The Hottest BBQ Joints Across the U.S.

By Zagat Staff  |  July 15, 2014
Credit: Teodora Nicolae

Not too long ago, fans of real-deal barbecue had to make pilgrimages down South — not anymore. A recent boon has brought the love of smoked meats to cities all across America, including New York City and San Francisco, where slices of fatty brisket and tender ribs are now as easy to find as steak and sushi. Read on for 15 great newcomers to the BBQ scene across the country. 

  • AtlantaHeirloom Market BBQ

    Combining Southern and Korean flavors (heavier on the former, though), this 'cue spot gives recognizable classics a refreshing new personality without alienating anyone. The owners recently opened the instant hit Sobban in Decatur, a more Asian-leaning Southern-Korean mash-up.

    Don’t Miss: The spicy Korean pork is a good place to start to understand what Heirloom's up to. Pork ribs are marinated in the fermented chile paste gochujang — more sweet and earthy than spicy — then smoked with oak and hickory. Get it on a sandwich or as a combo plate.

    Side Show: Go for an old standby (beans, mac 'n' cheese, etc.) or look to the daily board of specials, which can feature items like crispy tofu or seasonal salads.

    2243 Akers Mill Rd.; 770-612-2502

  • Dallas: Pecan Lodge

    To the delight of Deep Ellum diners, husband-and-wife team Justin and Diane Fourton upped their interior-space game in moving from a booth at the Dallas Farmers Market to a full restaurant with a patio on Main Street. Happily, the smoked meats and sides are still among the best you can find in Dallas-Fort Worth, now with a bar and chill outdoor area with regular live music.

    Don't Miss: The beef: Burnt ends, brisket and giant ribs emerge from the smoker fork-tender and brimming with wondrous marbling and intense flavor. On the other end of the meat spectrum, fried chicken will melt your Southern food-loving heart.

    Side Show: The green chile-bacon mac 'n' cheese is a standout, and the sumptuous banana pudding makes a fine ending to a meal.

    2702 Main St.; 214-748-8900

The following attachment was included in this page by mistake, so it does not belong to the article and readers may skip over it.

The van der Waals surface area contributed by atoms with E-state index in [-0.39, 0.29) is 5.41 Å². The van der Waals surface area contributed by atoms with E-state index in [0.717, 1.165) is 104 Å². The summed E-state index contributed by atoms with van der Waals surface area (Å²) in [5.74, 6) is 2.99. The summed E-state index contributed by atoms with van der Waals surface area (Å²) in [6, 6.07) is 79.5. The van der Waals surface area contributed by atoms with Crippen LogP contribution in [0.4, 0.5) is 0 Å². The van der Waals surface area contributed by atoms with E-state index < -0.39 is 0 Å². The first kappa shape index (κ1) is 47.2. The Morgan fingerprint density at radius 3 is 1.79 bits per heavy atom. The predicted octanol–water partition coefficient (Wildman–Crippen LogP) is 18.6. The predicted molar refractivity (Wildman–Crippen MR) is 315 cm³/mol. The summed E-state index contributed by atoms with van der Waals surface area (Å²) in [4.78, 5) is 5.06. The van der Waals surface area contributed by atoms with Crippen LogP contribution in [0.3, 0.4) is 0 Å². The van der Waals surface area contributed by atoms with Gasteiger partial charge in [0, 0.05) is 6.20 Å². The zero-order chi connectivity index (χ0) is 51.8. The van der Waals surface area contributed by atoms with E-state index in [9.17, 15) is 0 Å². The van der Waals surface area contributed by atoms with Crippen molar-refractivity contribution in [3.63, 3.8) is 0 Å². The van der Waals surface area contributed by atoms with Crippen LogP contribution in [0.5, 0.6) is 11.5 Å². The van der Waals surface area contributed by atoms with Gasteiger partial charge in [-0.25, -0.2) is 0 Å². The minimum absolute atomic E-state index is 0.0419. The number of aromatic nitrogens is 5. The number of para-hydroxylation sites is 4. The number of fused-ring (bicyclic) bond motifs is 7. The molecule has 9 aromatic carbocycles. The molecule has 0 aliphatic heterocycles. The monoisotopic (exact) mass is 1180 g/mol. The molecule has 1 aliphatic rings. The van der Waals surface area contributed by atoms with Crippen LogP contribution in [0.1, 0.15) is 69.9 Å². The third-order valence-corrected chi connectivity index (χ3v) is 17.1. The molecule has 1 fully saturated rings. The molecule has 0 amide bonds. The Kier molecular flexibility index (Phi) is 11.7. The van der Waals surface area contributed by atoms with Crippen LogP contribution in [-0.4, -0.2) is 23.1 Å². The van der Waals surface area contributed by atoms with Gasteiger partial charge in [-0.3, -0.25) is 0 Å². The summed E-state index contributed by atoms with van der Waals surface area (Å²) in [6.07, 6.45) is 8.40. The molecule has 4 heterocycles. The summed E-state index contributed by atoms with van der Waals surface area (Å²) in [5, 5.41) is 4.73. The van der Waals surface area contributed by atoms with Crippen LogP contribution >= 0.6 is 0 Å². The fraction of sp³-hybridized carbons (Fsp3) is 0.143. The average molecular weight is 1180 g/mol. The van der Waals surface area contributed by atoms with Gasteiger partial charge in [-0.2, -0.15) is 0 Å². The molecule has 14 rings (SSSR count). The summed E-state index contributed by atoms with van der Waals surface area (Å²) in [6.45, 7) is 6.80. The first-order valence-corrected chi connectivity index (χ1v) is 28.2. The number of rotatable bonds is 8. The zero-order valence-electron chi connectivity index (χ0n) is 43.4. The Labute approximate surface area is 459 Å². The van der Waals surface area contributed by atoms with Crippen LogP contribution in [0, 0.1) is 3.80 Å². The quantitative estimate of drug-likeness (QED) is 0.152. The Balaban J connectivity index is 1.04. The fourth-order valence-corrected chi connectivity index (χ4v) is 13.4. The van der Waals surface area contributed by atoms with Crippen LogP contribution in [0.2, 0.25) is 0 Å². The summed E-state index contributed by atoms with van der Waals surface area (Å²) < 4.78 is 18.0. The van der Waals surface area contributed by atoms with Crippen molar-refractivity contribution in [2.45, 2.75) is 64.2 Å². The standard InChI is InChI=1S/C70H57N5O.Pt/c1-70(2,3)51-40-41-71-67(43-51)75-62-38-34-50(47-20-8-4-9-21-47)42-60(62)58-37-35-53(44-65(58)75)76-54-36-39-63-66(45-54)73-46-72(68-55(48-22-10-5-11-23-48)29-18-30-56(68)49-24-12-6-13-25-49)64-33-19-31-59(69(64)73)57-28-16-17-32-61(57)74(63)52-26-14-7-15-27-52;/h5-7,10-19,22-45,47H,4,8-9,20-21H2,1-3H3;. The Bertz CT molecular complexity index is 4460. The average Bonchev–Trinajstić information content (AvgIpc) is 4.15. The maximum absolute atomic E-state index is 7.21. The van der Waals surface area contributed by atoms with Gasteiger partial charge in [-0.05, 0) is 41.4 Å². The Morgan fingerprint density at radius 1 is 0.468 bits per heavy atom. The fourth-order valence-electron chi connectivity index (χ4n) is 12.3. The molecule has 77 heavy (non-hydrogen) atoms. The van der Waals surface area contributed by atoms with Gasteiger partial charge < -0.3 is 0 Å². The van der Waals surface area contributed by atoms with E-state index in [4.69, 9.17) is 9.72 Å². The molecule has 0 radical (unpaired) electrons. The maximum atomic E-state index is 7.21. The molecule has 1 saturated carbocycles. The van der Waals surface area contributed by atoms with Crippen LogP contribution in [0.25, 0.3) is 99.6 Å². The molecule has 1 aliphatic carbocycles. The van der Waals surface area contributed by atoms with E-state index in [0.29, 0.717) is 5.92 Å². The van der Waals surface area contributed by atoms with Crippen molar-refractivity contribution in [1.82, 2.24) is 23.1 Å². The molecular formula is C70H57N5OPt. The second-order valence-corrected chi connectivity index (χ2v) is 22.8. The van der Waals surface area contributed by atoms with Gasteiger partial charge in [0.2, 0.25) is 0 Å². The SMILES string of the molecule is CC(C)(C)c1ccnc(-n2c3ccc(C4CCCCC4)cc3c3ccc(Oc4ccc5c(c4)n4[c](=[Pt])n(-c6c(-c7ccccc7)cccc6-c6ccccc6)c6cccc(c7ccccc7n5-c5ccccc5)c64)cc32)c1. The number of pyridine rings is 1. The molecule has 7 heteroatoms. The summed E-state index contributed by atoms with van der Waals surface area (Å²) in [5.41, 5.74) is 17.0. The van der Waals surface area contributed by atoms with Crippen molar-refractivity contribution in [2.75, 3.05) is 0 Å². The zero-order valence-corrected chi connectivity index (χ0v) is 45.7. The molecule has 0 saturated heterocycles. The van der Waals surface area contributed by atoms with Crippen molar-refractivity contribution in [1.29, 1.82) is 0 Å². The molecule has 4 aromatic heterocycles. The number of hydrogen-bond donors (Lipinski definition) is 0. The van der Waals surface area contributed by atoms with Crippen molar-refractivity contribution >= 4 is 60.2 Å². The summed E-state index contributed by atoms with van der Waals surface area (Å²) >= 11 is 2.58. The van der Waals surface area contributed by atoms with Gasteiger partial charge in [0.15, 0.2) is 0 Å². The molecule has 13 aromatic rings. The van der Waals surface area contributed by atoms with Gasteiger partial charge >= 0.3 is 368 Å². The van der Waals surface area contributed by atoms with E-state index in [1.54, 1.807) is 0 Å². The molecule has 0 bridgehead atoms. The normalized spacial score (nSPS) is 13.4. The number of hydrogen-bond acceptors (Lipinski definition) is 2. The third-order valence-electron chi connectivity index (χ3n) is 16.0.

• Portland: Reverend’s BBQ 

    Can by-the-pound fried chicken compete with brisket? At this Sellwood neighborhood locale, you’ll find both as well as smoked tempeh on the menu. The family restaurant from the folks behind Laurelhurst Market also features big-screen TVs and an expansive patio.

    Don’t Miss: Brisket, sausage and ribs.

    Side Show: Wash down all of that smoke with a craft beer or draft cocktail like the Singapore Sling.

    7712 SE 13th Ave.; 503-327-8755

  • Charleston: Swig & Swine

    The new upscale barbecue joint from the Queen Street Hospitality Group (82 Queen, Low Country Bistro) features a solid menu with everything from the traditional brisket to smoked pork belly, plus four kinds of sauce.

    Don’t Miss: Pimento cheese and Ritz crackers, barbecue plates with collards and hash and rice, and piled-high pies like the coconut-custard (pictured).

    Side Show: Brisket comes dry here so you can dress it with the sauce of your choice.

    1217 Savannah Hwy.; 843-225-3805

  • Credit: Robert Jacob Lerma

    AustinTerry Black’s BBQ

    Part of the family that brought you Black’s Barbecue in Lockhart has struck out on its own, new recipes and all, and opened a joint on Barton Springs Road.

    Don’t Miss: Brisket, ribs and sausage. (Keep in mind that new restaurants often have a few kinks to work out.)

    Side Show: The grandsons Black are producing enough meat for you to drop in for dinner. Plus three cash registers and three cutting stations keep the line moving.

    1003 Barton Springs Rd.

  • Los Angeles: Horse Thief BBQ

    Self-taught pitmasters Wade McElroy and Russell Malixi serve up central Texas-style barbecue at this take-out window located at the historic Grand Central Market. Order off the handwritten paper menu, then snag a seat at one of the alfresco picnic tables.

    Don't Miss: Staying true to their Texan roots, McElroy and Malixi smoke beef brisket with a dry rub until tender and moist.

    Side Show: Gussied-up fixings include a bacon and blue-cheese potato salad and aged white cheddar mac 'n' cheese.

    324 South Hill St.; 213-625-0341

  • Credit: Landon Vonderschmidt Photography

    Kansas City: Q39

    Kansas City barbecue just got fancy at this “urban-rustic” locale from barbecue circuit champion Rob Magee.

    Don’t Miss: Sandwiches like the Pitmaster Brisket with provolone cheese and onion straws; brisket burgers like the Burnt End Burger; and a competition-worthy barbecue plate.

    Side Show: Craft cocktails at the full bar.

    1000 W. 39th St., Kansas City, MO; 816-255-3753

  • Credit: Kimberly Park

    HoustonKillen’s BBQ

    Chef Ronnie Killen, who trained at Le Cordon Bleu, owns and operates the barbecue place in Pearland (and the steakhouse next door). Although there's usually a line (get there early; Killen's only serves until the eats run out), you won't be disappointed, especially on weekends when your wait time includes a free cold brew.